There was a desperation and fear in Ogden's voice that made Perlain worry even more. It was unlike the tall, dark man to be so afraid. Something was troubling him deeply, even without this prophecy threatening his daughter. That couldn't possibly bode well.

That only served to make him feel even more that Zeel was supposed to be a part of this. The idea that their friend needed her help, and that she wouldn't be told of it, not even given her own voice in the matter, made him anxious. It seemed wrong. So very wrong...

Seeing that he wouldn't win this argument, the Keeper bowed his head and sighed sadly. "Then there is nothing more to be said. Forgive me for troubling your sleep. You may go."

Ogden bowed stiffly, then hurried out of the cavern without looking back, or stopping to acknowledge that Perlain was even there. He seemed to have forgotten that he had been in the cavern at all. Mostly, he seemed indignant and tired.

Once they were alone, the Keeper turned to his emissary.

"Perlain, what do you think of this?"

"I think she should know of this," he answered in his formal voice. "I cannot believe it right of him to hide this from her. Zeel could be of great help, in any case. If she knew that her father, who she trusts, is keeping something so important from her, she would be furious."

"And what do you intend to do about it?"

The question was surprising. Perlain hadn't been sure there was anything he could do about it. Overwhelmingly, though, he wanted to do what he felt—knew—was right.

The Keeper surely knew what was on his mind. The boy took a deep breath, choosing his words slowly and wisely.

"Perlain, I cannot tell you what to do, after you leave this place. All I can ask of you is to do the right thing. I do not know what the right thing is; but I think you do. And if you do not, then listen to your heart. It will tell you."

It was unlike any Maris to listen exclusively to his heart, when feelings can be so fleeting. But Perlain understood at once what the Keeper meant. He was almost moved to pat the boy affectionately on the head, as he had done so many times in years past. But it would hardly do to be so informal with the Keeper of the Crystal. Instead, he gave the boy a grateful smile.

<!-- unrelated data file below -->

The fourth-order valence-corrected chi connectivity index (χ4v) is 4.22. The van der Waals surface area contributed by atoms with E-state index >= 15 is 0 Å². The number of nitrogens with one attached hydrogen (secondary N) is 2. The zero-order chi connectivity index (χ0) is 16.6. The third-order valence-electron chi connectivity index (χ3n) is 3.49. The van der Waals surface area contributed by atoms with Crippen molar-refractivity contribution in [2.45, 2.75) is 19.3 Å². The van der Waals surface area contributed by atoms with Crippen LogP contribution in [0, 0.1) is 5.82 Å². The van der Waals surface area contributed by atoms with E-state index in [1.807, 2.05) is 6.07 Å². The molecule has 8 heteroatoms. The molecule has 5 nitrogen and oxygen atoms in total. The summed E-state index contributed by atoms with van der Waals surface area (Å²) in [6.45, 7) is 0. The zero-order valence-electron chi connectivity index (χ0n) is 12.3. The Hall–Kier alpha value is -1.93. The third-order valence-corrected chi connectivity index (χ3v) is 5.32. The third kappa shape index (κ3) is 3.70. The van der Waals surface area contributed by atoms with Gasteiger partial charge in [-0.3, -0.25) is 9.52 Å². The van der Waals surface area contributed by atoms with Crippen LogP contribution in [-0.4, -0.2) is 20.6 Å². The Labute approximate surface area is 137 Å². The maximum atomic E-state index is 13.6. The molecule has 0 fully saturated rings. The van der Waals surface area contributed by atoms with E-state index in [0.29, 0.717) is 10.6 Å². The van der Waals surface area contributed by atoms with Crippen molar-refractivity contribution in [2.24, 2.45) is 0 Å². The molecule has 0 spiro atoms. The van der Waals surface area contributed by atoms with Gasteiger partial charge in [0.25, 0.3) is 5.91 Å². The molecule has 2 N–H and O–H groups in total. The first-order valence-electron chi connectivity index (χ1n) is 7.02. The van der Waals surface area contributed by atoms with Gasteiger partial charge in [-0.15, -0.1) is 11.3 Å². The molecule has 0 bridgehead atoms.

Seeing that he had been understood, the boy smiled back and nodded. "You may go, my friend. Good luck."

Perlain emerged from the cavern into an unnaturally chill spring morning. In fact, he could have sworn it was colder this morning than the one before. And perhaps it was. The idea of a world locked in the vice grip of a winter with no end sent a shiver down his spine. The thought of four souls climbing a lonely mountain pricked at the back of his mind.

Something had to be done.

But it wasn't his place to come between a father and his child, when he was only trying his best to protect her. Any father would do the same.

But something had to be done.

Perlain clenched his webbed fists to keep them from shaking, and tried his best to blame it on the cold, not nerves. This internal struggle was driving him mad. He had a choice of his own to make, and he didn't like it. He faced the horizon, where the pink and gold of dawn was beginning to rise over the waves.

He closed his eyes and took a deep breath, taking the Keeper's advice and looking into his heart for an answer. His head was being of no help, and his stomach was knotted with anxiety. His heart was the only place left to find an answer.

And almost at once, he found it. He knew what he had to do. He set off for his house, where he could make preparations in secret.

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"It is so cold. Why did we even come outside?"

"To start a fire so we won't be so cold, silly."

"Something isn't right. I can feel it..."

"It's your imagination, Zeel. Come sit by the fire. You'll feel better."

But Zeel didn't feel like sitting with her brothers. She felt like pacing, because something deep inside her kept telling her that something somewhere was definitely wrong. She also felt tired, and cold, and tired of being cold. And she felt that she shouldn't be sitting around in the camp outside of Maris, when she was supposed to be doing... Something. An unseen force was calling to her, and she couldn't begin to explain it.

She wondered where Ogden had gone, so early in the morning. She vaguely remembered him getting up and leaving suddenly before sunrise, but she had only been half awake and hadn't heard where he had gone, or who he had gone with. It was just past dawn, and he hadn't returned. That also felt wrong to her, somehow. Something of importance must have happened, and she was burning to know what it was.

Something, somewhere, somehow... It was far too much uncertainty for her to stand.

"Greetings."

The three forerunners all jumped at the familiar but unexpected voice behind them. A blue-clad Maris had appeared behind them, the hood of his cloak pulled over his face. Zeel didn't need to see his face to know who it was, though.

"Perlain! What are you doing here?"

The Maris raised a finger to his lips and hushed her, begging her to keep her voice down. That didn't stop her from giving him a welcoming hug, even though she knew he didn't like to be hugged. To her pleasure, he relaxed slightly and awkwardly hugged her back.